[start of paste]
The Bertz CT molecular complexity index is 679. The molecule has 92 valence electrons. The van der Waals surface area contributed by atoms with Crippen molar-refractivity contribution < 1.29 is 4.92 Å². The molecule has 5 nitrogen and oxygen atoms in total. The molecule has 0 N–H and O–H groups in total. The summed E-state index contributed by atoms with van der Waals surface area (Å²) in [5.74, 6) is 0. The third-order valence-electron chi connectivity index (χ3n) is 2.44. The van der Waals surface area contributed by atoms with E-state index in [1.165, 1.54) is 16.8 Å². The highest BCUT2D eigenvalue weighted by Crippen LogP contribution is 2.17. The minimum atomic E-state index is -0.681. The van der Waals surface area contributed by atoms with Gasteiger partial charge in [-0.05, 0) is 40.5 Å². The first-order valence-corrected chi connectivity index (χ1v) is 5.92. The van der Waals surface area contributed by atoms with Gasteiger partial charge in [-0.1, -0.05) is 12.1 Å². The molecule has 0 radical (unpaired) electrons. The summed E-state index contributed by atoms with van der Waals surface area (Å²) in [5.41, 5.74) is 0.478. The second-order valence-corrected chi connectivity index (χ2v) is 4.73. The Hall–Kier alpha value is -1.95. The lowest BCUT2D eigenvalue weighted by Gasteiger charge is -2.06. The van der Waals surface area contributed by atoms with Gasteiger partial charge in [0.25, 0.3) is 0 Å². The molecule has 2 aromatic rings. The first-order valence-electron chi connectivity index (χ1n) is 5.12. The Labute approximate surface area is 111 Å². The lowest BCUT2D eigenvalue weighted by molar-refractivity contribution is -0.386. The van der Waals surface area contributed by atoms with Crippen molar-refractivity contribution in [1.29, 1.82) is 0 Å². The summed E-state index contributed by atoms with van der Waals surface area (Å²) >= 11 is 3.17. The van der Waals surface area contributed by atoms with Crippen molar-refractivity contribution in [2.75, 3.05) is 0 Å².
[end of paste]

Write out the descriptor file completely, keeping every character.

The Bertz CT molecular complexity index is 679. The molecule has 92 valence electrons. The van der Waals surface area contributed by atoms with Crippen molar-refractivity contribution < 1.29 is 4.92 Å². The molecule has 5 nitrogen and oxygen atoms in total. The molecule has 0 N–H and O–H groups in total. The summed E-state index contributed by atoms with van der Waals surface area (Å²) in [5.74, 6) is 0. The third-order valence-electron chi connectivity index (χ3n) is 2.44. The van der Waals surface area contributed by atoms with E-state index in [1.165, 1.54) is 16.8 Å². The highest BCUT2D eigenvalue weighted by Crippen LogP contribution is 2.17. The minimum atomic E-state index is -0.681. The van der Waals surface area contributed by atoms with Gasteiger partial charge in [-0.05, 0) is 40.5 Å². The first-order valence-corrected chi connectivity index (χ1v) is 5.92. The van der Waals surface area contributed by atoms with Gasteiger partial charge in [-0.1, -0.05) is 12.1 Å². The molecule has 0 radical (unpaired) electrons. The summed E-state index contributed by atoms with van der Waals surface area (Å²) in [5.41, 5.74) is 0.478. The second-order valence-corrected chi connectivity index (χ2v) is 4.73. The Hall–Kier alpha value is -1.95. The lowest BCUT2D eigenvalue weighted by Gasteiger charge is -2.06. The van der Waals surface area contributed by atoms with Gasteiger partial charge in [0.25, 0.3) is 0 Å². The molecule has 2 aromatic rings. The first-order valence-electron chi connectivity index (χ1n) is 5.12. The Labute approximate surface area is 111 Å². The lowest BCUT2D eigenvalue weighted by molar-refractivity contribution is -0.386. The van der Waals surface area contributed by atoms with Crippen molar-refractivity contribution in [1.29, 1.82) is 0 Å². The summed E-state index contributed by atoms with van der Waals surface area (Å²) >= 11 is 3.17. The van der Waals surface area contributed by atoms with Crippen molar-refractivity contribution in [2.75, 3.05) is 0 Å².